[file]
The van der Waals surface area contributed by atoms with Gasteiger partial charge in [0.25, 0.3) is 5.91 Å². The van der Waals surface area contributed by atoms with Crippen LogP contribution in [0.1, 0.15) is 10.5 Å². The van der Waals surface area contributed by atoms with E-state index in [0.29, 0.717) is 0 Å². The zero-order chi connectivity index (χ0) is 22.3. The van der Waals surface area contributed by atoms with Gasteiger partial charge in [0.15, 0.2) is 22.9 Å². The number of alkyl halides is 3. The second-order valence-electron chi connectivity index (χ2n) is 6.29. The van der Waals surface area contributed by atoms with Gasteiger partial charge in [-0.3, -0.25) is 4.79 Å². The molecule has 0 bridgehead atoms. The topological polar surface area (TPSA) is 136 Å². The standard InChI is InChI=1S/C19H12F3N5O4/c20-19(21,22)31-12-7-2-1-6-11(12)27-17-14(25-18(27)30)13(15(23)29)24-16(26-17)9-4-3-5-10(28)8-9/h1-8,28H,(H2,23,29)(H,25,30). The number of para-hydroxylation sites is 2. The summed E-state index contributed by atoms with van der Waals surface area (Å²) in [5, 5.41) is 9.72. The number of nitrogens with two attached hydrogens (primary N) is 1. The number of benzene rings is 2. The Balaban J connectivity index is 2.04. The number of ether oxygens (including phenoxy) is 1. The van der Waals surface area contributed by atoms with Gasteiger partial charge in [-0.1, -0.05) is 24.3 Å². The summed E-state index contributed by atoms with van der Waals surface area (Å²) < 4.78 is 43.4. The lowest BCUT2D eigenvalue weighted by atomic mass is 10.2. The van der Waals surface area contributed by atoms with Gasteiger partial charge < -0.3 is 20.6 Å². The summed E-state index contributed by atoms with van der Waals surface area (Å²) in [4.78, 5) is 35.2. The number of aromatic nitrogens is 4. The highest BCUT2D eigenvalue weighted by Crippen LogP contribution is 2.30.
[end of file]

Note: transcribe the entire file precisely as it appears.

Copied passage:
The van der Waals surface area contributed by atoms with Gasteiger partial charge in [0.25, 0.3) is 5.91 Å². The van der Waals surface area contributed by atoms with Crippen LogP contribution in [0.1, 0.15) is 10.5 Å². The van der Waals surface area contributed by atoms with E-state index in [0.29, 0.717) is 0 Å². The zero-order chi connectivity index (χ0) is 22.3. The van der Waals surface area contributed by atoms with Gasteiger partial charge in [0.15, 0.2) is 22.9 Å². The number of alkyl halides is 3. The second-order valence-electron chi connectivity index (χ2n) is 6.29. The van der Waals surface area contributed by atoms with Gasteiger partial charge in [-0.3, -0.25) is 4.79 Å². The molecule has 0 bridgehead atoms. The topological polar surface area (TPSA) is 136 Å². The standard InChI is InChI=1S/C19H12F3N5O4/c20-19(21,22)31-12-7-2-1-6-11(12)27-17-14(25-18(27)30)13(15(23)29)24-16(26-17)9-4-3-5-10(28)8-9/h1-8,28H,(H2,23,29)(H,25,30). The number of para-hydroxylation sites is 2. The summed E-state index contributed by atoms with van der Waals surface area (Å²) in [5, 5.41) is 9.72. The number of nitrogens with two attached hydrogens (primary N) is 1. The number of benzene rings is 2. The Balaban J connectivity index is 2.04. The number of ether oxygens (including phenoxy) is 1. The van der Waals surface area contributed by atoms with Gasteiger partial charge in [-0.1, -0.05) is 24.3 Å². The summed E-state index contributed by atoms with van der Waals surface area (Å²) < 4.78 is 43.4. The lowest BCUT2D eigenvalue weighted by atomic mass is 10.2. The van der Waals surface area contributed by atoms with Gasteiger partial charge < -0.3 is 20.6 Å². The summed E-state index contributed by atoms with van der Waals surface area (Å²) in [4.78, 5) is 35.2. The number of aromatic nitrogens is 4. The highest BCUT2D eigenvalue weighted by Crippen LogP contribution is 2.30.